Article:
‘Mockingbird’: A lesson in tolerating intolerance

 

When Harper Lee wrote her Pulitzer Prize winning bestseller

To Kill A Mockingbird,

her editor said it wouldn’t sell more than a few thousand
copies. It sold more than 30 million, is translated into 40
different languages and has never been out of print. Fifty years
later, the endearing story is still as current as the day it was
published.
When Harper Lee wrote her Pulitzer Prize winning bestseller “To Kill A Mockingbird,” her editor said it wouldn’t sell more than a few thousand copies. It sold more than 30 million, is translated into 40 different languages and has never been out of print. Fifty years later, the endearing story is still as current as the day it was published.

There is a clear lesson. The lesson should not have to be taught, but it seems it needs to be brought to the attention of those who need to understand that all of the human race deserves respect, equality and dignity. As in the well-put lyrics of the song in “South Pacific”, “You Have To Be Carefully Taught” (to hate).

The seeds of discrimination and bigotry are alive and well in pockets all over the world, and the bitter bile that comes from ignorance and hate is still taught. It creates an atmosphere that destroys people and then must eventually destroy itself.

These issues are addressed in the adaptation by Christopher Sergel in TheatreWorks’ production of “To Kill A Mockingbird.” The plot is simple and tells the story of children being enlightened to the complication of racism, and at the same time made to realize that intolerance and contempt comes from ignorance, prejudice, fear and injustice.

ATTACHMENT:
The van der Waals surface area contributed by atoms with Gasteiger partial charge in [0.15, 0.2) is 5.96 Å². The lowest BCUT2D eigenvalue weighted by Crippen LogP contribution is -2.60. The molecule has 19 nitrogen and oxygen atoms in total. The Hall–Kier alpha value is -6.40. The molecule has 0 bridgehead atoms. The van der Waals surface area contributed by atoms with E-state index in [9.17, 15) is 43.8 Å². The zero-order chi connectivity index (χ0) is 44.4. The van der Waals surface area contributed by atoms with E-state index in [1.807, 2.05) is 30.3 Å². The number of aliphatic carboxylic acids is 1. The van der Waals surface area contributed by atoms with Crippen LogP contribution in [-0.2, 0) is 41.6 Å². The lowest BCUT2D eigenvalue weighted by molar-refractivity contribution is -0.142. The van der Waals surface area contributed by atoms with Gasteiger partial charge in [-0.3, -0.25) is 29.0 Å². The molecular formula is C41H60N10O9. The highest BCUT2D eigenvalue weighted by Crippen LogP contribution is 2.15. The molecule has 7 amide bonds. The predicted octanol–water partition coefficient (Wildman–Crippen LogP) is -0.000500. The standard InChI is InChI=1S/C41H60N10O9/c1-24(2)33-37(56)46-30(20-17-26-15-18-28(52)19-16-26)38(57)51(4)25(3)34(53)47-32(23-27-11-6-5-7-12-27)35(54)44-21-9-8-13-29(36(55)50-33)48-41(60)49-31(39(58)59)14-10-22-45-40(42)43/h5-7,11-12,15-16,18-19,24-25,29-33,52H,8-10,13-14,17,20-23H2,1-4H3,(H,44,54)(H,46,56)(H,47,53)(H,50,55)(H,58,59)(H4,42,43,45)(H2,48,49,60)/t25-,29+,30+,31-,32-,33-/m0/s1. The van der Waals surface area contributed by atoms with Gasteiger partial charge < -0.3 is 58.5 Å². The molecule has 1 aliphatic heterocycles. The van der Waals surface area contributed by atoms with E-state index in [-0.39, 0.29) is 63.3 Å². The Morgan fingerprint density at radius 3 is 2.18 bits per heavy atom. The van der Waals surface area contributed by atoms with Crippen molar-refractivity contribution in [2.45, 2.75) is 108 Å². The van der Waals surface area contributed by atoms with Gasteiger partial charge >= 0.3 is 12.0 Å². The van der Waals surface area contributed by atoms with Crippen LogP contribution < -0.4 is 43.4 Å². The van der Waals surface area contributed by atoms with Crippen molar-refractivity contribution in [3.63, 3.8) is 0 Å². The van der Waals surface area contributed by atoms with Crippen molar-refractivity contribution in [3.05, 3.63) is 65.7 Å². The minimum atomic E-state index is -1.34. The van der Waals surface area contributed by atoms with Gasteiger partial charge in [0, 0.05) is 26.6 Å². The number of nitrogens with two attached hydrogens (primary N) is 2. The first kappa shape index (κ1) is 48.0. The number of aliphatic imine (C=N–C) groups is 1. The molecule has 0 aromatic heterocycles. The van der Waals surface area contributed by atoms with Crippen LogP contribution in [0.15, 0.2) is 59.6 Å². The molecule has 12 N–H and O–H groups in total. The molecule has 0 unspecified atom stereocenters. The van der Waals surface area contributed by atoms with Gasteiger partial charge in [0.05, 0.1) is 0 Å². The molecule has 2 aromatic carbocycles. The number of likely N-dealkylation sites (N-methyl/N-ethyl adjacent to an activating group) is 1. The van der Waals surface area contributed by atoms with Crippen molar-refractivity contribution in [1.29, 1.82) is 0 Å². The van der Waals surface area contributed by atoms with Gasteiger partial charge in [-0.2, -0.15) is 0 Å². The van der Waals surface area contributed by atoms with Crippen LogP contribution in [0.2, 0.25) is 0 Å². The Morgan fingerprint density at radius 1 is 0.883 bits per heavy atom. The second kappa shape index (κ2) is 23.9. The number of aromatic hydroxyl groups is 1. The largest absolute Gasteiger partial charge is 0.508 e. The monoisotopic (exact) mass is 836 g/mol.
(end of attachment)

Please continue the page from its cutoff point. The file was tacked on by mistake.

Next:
The story is set in 1935 in sleepy, rural Maycomb, Ala., during the Great Depression. Scout, (Sierra Stephens) is the 9-year-old tomboy daughter of lawyer Atticus Finch (an understated, fine performance by Anthony Newfield), who is defending a black man (Philipe D. Preston) falsely accused of raping white woman Mayella Ewell (superbly handled by Blyth Foster). Scout’s older brother Jem (Eric Colvin) and their friend Dill (Gabriel Hoffman) are trying to grasp the situation of what is going on in their innocent lives. The strong second act takes place in the Alabama courtroom where Atticus sincerely and intelligently handles the unpopular (with most of the townspeople) defense of the case.

Scout is based on Harper Lee’s own childhood and Dill, her friend, is based on Truman Capote, who was a childhood friend in Maycomb, Ala. She has not published anything other than a few essays since “To Kill a Mockingbird.” Lee, who had withdrawn from public life in 1964, was awarded the Presidential Medal of Freedom in 2007.

Andrea Bechert’s set depicting a street in a small, southern town is flawless. Lighting by Steven B. Mannshrdt captures the hot, sweaty, summer days of the South.

Director Robert Kelly guides this pristine cast through this sensitive journey with his usual gentle perfection.

“To Kill A Mockingbird” is celebrating its 50th birthday and is giving us the gift of a beautiful rendition of a classic that theatre lovers should not miss.

***

‘To Kill A Mockingbird”

Where: Mountain View Center for the Performing Arts, 500 Castro St., Mountain View

Through: May 9

Tickets: $24-$62

Details: (650) 463-1960 or www.theatreworks.org

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